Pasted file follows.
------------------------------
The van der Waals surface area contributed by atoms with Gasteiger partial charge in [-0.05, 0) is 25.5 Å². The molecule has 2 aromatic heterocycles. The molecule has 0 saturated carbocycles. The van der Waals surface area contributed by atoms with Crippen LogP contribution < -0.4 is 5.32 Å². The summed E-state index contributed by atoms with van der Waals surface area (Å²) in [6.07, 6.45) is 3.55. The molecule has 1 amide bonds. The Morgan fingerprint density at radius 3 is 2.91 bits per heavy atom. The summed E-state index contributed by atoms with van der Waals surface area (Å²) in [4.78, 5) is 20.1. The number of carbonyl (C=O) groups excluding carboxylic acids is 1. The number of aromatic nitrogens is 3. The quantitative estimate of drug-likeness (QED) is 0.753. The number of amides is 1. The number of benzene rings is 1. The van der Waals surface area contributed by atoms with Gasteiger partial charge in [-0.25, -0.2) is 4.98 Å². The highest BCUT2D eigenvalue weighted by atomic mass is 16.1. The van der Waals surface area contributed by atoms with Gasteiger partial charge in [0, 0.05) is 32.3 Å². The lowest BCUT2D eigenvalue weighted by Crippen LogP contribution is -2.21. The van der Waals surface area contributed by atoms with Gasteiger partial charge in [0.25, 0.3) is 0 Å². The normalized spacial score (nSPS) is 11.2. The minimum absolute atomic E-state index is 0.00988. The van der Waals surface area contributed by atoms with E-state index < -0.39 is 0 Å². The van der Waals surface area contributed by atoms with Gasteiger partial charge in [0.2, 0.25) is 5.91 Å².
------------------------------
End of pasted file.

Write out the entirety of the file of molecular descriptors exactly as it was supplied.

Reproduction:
The van der Waals surface area contributed by atoms with Gasteiger partial charge in [-0.05, 0) is 25.5 Å². The molecule has 2 aromatic heterocycles. The molecule has 0 saturated carbocycles. The van der Waals surface area contributed by atoms with Crippen LogP contribution < -0.4 is 5.32 Å². The summed E-state index contributed by atoms with van der Waals surface area (Å²) in [6.07, 6.45) is 3.55. The molecule has 1 amide bonds. The Morgan fingerprint density at radius 3 is 2.91 bits per heavy atom. The summed E-state index contributed by atoms with van der Waals surface area (Å²) in [4.78, 5) is 20.1. The number of carbonyl (C=O) groups excluding carboxylic acids is 1. The number of aromatic nitrogens is 3. The quantitative estimate of drug-likeness (QED) is 0.753. The number of amides is 1. The number of benzene rings is 1. The van der Waals surface area contributed by atoms with Gasteiger partial charge in [-0.25, -0.2) is 4.98 Å². The highest BCUT2D eigenvalue weighted by atomic mass is 16.1. The van der Waals surface area contributed by atoms with Gasteiger partial charge in [0, 0.05) is 32.3 Å². The lowest BCUT2D eigenvalue weighted by Crippen LogP contribution is -2.21. The van der Waals surface area contributed by atoms with Gasteiger partial charge in [0.25, 0.3) is 0 Å². The normalized spacial score (nSPS) is 11.2. The minimum absolute atomic E-state index is 0.00988. The van der Waals surface area contributed by atoms with E-state index < -0.39 is 0 Å². The van der Waals surface area contributed by atoms with Gasteiger partial charge in [0.2, 0.25) is 5.91 Å².